It would be in the plaintiff lawyers’ interest to ensure that there is a good or at least winnable case, as well as a pot of gold at the end of the trail, or trial. To put it in the colloquial, their defendants must have deep pockets.

Reza Aziz’s and Jho Low’s major assets are now tied up in the DOJ’s forfeiture lawsuit, while Low’s are also frozen in Singapore. Reza Aziz may have a super rich stepfather or donor somewhere. As for the other defendants, Goldman Sachs has the deepest pocket, tantalizing enough target by itself.
While the other defendants and their enterprises may not have deep pockets on cursory examination, they may have generous liability and other insurances. It would be a hollow victory, not to mention a very expensive one, if in the end you could not collect your awards.'

Rest of the article:

Link

Joseph Schooling's Olympic gold: who should get the credit for his achievement?

A Singaporean retiree's opinion:

"As a nation, a people, a country, a govt., and as individuals, we did almost nothing to help Schooling get to the gold medal. We did not finance him, did not support him, the PAP choose not to groom and encourage this boy.

Very little of our money went to training him, and providing him the necessary support, compared to the millions we lavish on 3rd class athletes from China and elsewhere. Not only did we not support him, we almost killed his career by making him do NS. When I say we, I mean the 70% of the morons that supported and elected the PAP.

If his mother May did not fight MINDEF to get his deferment, he might still be in the SAF now doing NS. There was no mass petition from singaporeans calling for his deferment. there was no mass calling by the MPs to support him. There was no media support for him, and certainly no support from the Singapore National Olympics Committee for his deferment.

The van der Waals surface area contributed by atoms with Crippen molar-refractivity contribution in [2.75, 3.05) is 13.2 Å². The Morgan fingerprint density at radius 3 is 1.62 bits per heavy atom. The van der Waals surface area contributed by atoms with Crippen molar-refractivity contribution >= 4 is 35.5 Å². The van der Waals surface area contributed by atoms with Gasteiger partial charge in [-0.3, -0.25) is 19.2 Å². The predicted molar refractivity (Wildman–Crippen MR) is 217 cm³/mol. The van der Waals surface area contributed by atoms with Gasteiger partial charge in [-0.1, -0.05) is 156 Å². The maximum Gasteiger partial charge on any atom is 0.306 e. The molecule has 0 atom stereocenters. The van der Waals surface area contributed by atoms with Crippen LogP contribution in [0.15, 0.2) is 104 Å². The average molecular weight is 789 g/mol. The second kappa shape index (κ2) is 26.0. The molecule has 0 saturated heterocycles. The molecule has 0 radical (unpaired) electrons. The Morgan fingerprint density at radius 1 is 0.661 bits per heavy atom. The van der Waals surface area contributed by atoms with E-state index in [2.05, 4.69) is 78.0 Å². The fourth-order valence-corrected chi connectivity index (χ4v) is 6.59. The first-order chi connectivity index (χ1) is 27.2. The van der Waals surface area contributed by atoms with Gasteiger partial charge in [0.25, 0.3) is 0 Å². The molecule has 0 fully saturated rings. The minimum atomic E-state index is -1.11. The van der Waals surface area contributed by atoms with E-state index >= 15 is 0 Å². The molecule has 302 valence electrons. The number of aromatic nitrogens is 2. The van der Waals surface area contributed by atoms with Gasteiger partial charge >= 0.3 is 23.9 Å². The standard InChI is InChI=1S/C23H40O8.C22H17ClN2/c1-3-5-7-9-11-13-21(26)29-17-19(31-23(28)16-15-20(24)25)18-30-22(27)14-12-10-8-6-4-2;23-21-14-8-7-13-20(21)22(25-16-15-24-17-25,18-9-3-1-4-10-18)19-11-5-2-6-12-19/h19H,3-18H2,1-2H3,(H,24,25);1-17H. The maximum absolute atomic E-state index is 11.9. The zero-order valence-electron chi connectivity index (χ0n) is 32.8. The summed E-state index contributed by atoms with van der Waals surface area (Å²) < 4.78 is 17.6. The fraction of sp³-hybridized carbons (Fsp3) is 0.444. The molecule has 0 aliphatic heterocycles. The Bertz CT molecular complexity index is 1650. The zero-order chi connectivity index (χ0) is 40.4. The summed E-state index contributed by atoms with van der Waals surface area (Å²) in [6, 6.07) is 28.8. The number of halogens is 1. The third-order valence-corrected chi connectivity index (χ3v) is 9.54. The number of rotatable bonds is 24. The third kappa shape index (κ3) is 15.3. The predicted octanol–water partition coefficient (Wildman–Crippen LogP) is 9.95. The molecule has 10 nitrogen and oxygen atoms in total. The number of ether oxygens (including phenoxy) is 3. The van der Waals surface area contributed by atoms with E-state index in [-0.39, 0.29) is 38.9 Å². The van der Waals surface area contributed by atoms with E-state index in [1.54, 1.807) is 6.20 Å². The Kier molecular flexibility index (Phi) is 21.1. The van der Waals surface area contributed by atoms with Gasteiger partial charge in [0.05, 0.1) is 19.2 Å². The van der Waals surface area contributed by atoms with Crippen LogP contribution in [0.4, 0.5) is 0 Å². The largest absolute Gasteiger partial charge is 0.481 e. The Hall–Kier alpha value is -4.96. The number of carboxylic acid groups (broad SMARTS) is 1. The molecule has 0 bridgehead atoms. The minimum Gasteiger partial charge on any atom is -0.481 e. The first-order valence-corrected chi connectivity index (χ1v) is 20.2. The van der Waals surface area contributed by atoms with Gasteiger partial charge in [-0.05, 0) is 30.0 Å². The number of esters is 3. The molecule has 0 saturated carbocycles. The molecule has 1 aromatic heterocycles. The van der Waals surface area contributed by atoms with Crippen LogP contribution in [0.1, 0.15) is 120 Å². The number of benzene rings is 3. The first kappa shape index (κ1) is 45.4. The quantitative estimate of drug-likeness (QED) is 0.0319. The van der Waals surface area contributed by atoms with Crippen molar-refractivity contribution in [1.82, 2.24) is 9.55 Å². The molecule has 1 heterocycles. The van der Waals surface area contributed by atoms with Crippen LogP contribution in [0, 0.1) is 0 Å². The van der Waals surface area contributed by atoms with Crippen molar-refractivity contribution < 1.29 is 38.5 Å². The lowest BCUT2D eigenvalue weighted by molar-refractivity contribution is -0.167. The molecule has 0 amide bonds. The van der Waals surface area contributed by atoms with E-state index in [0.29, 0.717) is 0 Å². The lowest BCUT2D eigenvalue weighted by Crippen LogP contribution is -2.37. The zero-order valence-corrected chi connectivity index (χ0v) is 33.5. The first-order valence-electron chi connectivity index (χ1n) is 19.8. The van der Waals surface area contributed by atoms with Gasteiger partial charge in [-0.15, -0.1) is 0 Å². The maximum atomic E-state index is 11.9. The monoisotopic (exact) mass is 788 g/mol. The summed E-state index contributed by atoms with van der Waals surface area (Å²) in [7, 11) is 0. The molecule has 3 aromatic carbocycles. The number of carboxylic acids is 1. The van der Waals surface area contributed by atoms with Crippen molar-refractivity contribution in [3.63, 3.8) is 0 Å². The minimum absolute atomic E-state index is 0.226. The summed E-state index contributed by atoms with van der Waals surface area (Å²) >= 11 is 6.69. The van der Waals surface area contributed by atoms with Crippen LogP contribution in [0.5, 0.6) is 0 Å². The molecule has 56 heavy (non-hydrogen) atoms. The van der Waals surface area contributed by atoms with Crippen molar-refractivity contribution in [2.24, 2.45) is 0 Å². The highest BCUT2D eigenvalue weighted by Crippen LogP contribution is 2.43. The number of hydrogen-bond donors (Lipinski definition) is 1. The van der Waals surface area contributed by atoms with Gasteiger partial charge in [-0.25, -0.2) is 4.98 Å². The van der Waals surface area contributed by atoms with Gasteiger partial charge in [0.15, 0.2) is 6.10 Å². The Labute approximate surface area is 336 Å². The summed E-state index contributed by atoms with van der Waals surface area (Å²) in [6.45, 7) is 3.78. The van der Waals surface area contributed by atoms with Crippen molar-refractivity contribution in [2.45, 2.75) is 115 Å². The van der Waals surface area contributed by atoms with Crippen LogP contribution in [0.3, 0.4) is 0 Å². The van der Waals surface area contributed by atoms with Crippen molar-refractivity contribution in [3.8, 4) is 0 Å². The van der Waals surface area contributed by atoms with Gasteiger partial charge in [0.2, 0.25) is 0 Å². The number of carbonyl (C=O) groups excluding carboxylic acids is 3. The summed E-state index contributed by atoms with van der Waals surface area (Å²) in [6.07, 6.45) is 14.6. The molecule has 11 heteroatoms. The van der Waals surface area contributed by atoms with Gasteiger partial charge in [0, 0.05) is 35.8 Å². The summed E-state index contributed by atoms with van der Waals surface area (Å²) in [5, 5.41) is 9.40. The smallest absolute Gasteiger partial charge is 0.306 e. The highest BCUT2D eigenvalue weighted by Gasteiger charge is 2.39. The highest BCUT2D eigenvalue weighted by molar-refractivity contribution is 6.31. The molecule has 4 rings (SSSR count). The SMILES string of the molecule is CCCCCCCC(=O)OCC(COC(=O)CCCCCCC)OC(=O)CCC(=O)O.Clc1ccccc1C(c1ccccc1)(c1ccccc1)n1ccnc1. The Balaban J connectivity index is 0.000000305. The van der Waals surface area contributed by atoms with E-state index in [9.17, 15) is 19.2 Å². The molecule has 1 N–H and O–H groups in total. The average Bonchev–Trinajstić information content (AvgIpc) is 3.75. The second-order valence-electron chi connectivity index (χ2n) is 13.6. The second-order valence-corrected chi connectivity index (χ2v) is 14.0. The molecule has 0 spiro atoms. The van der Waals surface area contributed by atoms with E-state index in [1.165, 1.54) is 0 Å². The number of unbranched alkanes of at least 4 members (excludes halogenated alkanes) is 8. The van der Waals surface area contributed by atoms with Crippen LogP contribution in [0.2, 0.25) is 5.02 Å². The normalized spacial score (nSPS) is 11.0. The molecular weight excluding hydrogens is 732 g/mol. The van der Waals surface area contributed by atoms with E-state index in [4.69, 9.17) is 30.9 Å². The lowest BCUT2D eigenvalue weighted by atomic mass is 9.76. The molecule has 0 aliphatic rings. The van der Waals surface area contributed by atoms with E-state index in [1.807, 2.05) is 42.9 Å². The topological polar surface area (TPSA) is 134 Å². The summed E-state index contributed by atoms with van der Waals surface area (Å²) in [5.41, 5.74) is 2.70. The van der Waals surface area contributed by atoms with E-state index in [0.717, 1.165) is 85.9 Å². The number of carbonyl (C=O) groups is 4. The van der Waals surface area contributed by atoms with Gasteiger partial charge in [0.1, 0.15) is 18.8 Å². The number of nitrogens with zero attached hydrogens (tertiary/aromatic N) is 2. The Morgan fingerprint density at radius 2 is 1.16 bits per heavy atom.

Instead, 2 angmos (one was his swim coach in University of Texas, Gregg Troy) and the other a technical director, Bill Swetenham of SSC, wrote in their support to ask for his deferment. Not one PAP asshole or Notable sinkie stood up for this boy.

But now that he won the Gold, everyone wants to jump on the bandwagon and be proud of him. I say that you don't have that right. Singaporeans have not earned the right to claim the limelight with him. Where were they went he needed them? Sinkies are really pathetic hypocrites.

Although I am born and raised in singapore, I am ashamed of our treatment of this boy, and I certainly cannot rejoice without a hint of embarassment that we as a people almost killed this great moment."

Only a Malaysian fought for him. His mom.

From reports, he was nurtured from young, so his Filipino maid should get some credit too?

As a young student, he used the Royal Perak Golf Club as well as the MBI public pool, and he broke state or national swimming records. Like Nicol David, the first initiative from the parents seems the most important.

What his country should do is to at least make things conducive for him, not hinder.
Link

Friend's funeral was a grim reminder of our mortality and eventuality

In 2014, my mother-in-law passed away and within less than a year, in 2015, my brother-in-law too. My children were badly affected because when small, they lived with my in-laws. They were closer to them than my own family.

 When I was diagnosed with cancer in 2016, they felt that being away from home, they could not spend more time with me. My youngest, daughter, felt the loss of her grandmother and uncle most because she did not attend their funerals. It must have been one of her considerations which made her decide to work in Malaysia instead of Dubai. My elder daughter who had been studying and working overseas for 13 years, even booked to come back for holidays in September and December. Knowing how close I was with a classmate, KC Cheah, they were saddened when they knew about his demise. All 3 of them worried over how I felt about it. It was a shock to me and I couldn't help but reminisce about our times together, and the friends who were involved then.